The most potent influence enjoyed by a queen or queen mother was in the matter of succession and while women could rise to become sovereigns and lead their nation, this was a rare occurrence at best. Similarly, before the advent of colonialism, a lot of West African nations had been practicing bicameralism in principle.Under the system, notable men and women were elected to two separate councils or assemblies that were jointly responsible for matters of public administration. This provided women with an opportunity to rise to positions of political importance on the basis of their social and economic clout in the society, and provided for an element of female leadership. (Berger and White, 1999).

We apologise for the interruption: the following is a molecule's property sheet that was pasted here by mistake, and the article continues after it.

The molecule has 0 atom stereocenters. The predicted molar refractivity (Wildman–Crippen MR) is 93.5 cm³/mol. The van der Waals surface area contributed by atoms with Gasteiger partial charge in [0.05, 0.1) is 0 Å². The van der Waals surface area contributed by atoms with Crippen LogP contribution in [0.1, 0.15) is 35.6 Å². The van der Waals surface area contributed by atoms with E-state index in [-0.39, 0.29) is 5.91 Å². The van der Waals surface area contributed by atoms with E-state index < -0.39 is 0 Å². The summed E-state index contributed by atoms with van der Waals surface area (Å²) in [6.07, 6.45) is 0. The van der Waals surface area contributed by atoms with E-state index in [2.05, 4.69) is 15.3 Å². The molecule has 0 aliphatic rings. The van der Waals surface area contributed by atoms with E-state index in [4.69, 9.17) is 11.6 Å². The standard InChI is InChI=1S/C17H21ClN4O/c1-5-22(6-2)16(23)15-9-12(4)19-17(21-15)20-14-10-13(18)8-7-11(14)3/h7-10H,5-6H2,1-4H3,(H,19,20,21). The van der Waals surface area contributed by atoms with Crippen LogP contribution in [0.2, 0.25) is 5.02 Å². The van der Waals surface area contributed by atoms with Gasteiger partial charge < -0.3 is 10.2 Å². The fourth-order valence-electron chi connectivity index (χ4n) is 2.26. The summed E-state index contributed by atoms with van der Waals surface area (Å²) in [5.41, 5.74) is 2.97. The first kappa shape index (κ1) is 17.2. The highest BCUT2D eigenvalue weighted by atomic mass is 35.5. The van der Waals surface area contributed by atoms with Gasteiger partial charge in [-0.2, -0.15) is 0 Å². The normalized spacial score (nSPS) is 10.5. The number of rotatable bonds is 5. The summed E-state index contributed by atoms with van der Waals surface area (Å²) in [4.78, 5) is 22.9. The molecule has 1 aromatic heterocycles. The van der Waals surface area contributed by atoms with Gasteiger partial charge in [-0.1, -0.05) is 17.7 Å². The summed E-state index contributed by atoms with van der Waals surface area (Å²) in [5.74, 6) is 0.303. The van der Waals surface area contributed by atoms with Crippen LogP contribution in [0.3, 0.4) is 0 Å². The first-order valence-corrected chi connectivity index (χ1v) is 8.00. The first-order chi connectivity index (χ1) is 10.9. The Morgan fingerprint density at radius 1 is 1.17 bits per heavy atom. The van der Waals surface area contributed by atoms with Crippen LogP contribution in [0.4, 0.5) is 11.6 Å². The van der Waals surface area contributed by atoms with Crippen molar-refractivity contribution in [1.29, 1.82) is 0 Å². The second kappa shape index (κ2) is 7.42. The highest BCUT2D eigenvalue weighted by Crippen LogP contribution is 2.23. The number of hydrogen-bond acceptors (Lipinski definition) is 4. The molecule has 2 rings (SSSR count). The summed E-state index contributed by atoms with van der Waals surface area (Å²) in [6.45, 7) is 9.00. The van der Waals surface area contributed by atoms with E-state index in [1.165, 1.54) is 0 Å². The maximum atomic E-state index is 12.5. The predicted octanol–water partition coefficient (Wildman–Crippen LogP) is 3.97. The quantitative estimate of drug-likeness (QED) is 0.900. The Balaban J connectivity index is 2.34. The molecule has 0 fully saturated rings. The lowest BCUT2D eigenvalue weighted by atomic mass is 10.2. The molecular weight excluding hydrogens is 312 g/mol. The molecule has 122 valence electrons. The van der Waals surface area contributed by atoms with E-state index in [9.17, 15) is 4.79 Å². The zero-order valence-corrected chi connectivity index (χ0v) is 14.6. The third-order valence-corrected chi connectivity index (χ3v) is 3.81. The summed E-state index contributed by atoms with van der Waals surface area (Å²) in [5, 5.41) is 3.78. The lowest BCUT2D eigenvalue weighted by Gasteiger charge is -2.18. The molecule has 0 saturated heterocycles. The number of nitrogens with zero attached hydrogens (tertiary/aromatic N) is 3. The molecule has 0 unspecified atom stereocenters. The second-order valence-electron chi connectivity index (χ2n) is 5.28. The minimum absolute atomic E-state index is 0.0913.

Marriage was a vehicle often used by both free and slave women to enhance their social status and the social mobility that it afforded them. While the concept of bridewealth served as an indicator of a woman’s social standing before marriage in pre-colonialAfrica, it also allowed them a measure of financial independence. This empowered them not only in the context of their domestic life, but also enabled them to further consolidate and improve upon their social standing amongst other women in their community. More often than not, this had direct bearing on the respect they could command within the community itself.
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